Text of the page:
An unusual life and de*th duel between a giant Pacific octopus and a tragic seagull which finished with an unlikely victory for the eight-armed mollusc has been captured on camera.
Doing battle off the Pacific coast of Canada at Victoria's Ogden Point breakwater, the octopus was seen to violently envelop the bird with its tentacles, drown it and then pull it to its watery grave.
Standing 10ft away was amateur photographer Ginger Morneau, who managed to capture the entire brutal display from mother nature and post it online, creating a viral storm.
Compelled by the tussle, which last just under one minute, Morneau had to fight off the urge to intervene and free the bird and watched helplessly as the fight ended in cruel defeat for the seagull.
'It was a stunning moment, to be sure,' said Morneau in The Vancouver Sun.
Also witness to the gruesome de*th were Morneau's husband Ken and her brother Lou Barker.
'We were strolling along and talking,' continued Morneau.
'I saw the bird in the water and it looked like he was pecking at something underwater.'
Quickly realising that the bird had not come up for air, the group looked closer.
'That was the odd part. That's what made us step forward and we realised there was an octopus,' said Morneau.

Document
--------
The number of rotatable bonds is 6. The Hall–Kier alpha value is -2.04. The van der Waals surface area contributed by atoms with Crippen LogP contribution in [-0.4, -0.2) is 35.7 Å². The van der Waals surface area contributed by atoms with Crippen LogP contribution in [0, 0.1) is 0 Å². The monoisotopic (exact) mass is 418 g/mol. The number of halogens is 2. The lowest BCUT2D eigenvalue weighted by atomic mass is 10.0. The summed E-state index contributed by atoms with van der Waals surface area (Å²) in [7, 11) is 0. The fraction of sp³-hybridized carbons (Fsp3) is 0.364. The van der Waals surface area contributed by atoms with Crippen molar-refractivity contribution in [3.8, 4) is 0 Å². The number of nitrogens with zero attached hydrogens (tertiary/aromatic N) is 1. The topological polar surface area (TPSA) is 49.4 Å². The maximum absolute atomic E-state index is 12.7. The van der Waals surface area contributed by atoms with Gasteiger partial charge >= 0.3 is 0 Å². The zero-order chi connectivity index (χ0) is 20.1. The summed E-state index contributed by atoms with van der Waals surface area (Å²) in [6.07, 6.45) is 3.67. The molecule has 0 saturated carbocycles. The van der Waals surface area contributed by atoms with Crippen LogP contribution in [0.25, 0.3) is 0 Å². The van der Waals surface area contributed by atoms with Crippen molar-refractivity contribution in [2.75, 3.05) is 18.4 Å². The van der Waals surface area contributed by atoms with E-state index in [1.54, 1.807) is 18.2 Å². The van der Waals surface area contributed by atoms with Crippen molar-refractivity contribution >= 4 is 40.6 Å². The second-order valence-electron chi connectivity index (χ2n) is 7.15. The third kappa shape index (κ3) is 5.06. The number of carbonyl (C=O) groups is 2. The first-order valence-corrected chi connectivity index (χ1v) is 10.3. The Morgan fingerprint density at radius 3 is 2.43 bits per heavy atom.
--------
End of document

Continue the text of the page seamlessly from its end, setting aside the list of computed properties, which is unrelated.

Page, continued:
Grabbing her camera, Morneau started taking pictures as the seagull's head was engulfed in the octopus' arms.
'It was apparent that it was going to lose,' explained Morneau.
Thinking about intervening, Morneau could not get down to the rocks quickly enough to try.
'It's that horrible situation to watch, like a car wreck, it was so primal and gut wrenching,' said Morneau.
'The hair was standing up on the back of my neck.'
Initially fighting with all its might to free itself, the seagull gave once last jerk before it died and was pulled under the water by the octopus.
'It dropped like a stone,' said Morneau.
'And then it was just gone, were shocked and awestruck, we couldn't believe what we had just seen.
'At one stage, a flock of seagulls flew overhead as their friend was dying. They were waiting, I guess, for scraps.'
Leaving the deathly quiet scene, Morneau, her husband and brother enjoyed a lunch of calamari to toast the success of the octopus.
'Then, when we came home at the end of the day, I wondered what kind of similar pictures could be out there (on the Internet) and I couldn't find a single image of an event like this,' said Morneau.
Reflecting on the fight, Morneau was philosophical: 'It is the unknown. It is the murky depth. It comes up from down below,' said Morneau to Global News.
'It broke barriers. It broke the element of sea and air. It broke the rules.'
The Giant Pacific octopus is the largest octopus species and adults can weigh up to 15 kilograms and have an arm span of up to four metres.
Their usual prey is shrimp, crabs, scallops and fish.
'It was really sad at that final moment,' said Morneau to The Canadian Press.
'For as wonderful nature is, nature can be deadly.'source